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The Cincinnati Bengals And Franchise Quarterbacks

The Cincinnati Bengals have had their share of franchise quarterbacks over the years.

Richard Mackson-US PRESSWIRE

Gillette asks about quarterbacks. Quarterbacks. No. Franchise quarterbacks. A phrase often tossed like rapid gunfire during a company paint gun outing to promote cohesiveness and camaraderie. It's a debate to categorize incoming quarterbacks and to question existing signal-callers within the organization.

But what is it?

Is a franchise quarterback simply someone that starts for an organization for ten years? Carson Palmer was once a franchise quarterback, former No. 1 overall selection, placing his name firmly within the organization's record book (around the top-three in most). Yet he went 46-53 with the Bengals, leaving town only to suffer even more humiliating defeats with the Oakland Raiders. Who cares if one quarterback starts ten years, blows chunks in the process with an enthusiastic incline where the roller coaster peaks during the third year, with a massive decline that rips arms when colliding with enclosed tunnels.

Is a franchise quarterback an elite quarterback? Then who defines what is elite? Joe Flacco thinks he's close and Eli Manning things he's there. Some would agree with those respective assessments. Not me. Once you start identifying a quarter of the league's quarterbacks as elite, the word not only becomes distilled like a Kroger-brand bottle of red wine, it's very definition is rendered inert.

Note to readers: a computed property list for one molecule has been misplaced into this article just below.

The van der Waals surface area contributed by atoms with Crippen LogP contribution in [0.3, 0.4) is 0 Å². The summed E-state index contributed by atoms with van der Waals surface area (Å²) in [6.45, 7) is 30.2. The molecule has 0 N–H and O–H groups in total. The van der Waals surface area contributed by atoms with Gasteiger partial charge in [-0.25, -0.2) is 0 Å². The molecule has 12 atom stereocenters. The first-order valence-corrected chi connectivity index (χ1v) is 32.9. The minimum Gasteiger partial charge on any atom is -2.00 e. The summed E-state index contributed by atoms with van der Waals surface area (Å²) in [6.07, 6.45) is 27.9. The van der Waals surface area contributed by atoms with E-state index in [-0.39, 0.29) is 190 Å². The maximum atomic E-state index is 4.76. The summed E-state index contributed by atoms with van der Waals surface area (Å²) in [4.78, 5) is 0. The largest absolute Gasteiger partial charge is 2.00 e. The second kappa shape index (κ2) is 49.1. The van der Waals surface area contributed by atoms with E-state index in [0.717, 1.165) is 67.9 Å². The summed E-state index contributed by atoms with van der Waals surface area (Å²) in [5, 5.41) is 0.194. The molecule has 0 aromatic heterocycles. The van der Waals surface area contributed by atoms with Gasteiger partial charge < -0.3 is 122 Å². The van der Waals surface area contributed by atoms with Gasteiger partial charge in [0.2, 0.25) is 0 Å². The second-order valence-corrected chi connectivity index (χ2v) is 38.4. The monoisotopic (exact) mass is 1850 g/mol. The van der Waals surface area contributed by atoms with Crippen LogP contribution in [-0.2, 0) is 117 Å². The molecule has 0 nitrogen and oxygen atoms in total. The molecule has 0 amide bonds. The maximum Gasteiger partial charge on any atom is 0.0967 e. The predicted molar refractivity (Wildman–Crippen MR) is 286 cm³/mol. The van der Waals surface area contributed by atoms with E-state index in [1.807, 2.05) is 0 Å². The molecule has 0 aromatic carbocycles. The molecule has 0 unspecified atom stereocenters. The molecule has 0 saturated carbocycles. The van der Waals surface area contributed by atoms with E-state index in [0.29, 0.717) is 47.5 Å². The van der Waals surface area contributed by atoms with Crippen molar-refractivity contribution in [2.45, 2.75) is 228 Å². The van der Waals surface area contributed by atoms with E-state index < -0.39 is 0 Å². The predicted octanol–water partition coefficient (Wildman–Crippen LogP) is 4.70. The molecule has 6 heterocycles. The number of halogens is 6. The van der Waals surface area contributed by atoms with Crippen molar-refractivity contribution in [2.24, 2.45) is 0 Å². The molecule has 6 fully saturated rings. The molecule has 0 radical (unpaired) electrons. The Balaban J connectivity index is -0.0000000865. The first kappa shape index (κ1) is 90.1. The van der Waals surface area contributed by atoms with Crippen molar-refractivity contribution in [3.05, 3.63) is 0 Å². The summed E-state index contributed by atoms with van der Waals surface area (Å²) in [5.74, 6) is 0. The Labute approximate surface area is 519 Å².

By my definition the Bengals have had three franchise quarterbacks in their history, with a fourth well on his way. Having a 15-year career in Cincinnati as a four-time Pro Bowler, one-time First-Team All-Pro with one of the greatest seasons by a quarterback of that generating, Ken Anderson is argued not only as one of the franchise's top quarterbacks, but a constant debate worthy for Hall of Fame entry.

Boomer Esiason is a close second, equaling Anderson's Pro Bowls and First-Team All-Pro selections, and some would argue he was the best -- put up strong numbers during shorter span with the Bengals. Perhaps 1 and 1A.

So the question of the day: Is Andy Dalton a franchise quarterback now? How he always been? Or do you need more of a sample size?

Ken Anderson 93-85 32,838 2,654 59.3% 197 160 81.9
Boomer Esiason 65-63 27,149 2,015 56.5% 187 131 83.1
Carson Palmer 46-53 22,694 2,024 62.9% 154 100 86.9
Jeff Blake 25-41 15,134 1,240 55.8% 93 62 79.3
Jon Kitna 18-28 10,707 1,009 59.1% 59 59 74.6
Andy Dalton* 16-14** 6,584 582 60.2% 45 27 85.0

* Through November 12, 2012.
** Andy Dalton didn't start against the Redskins, but seriously. We're giving him the "start".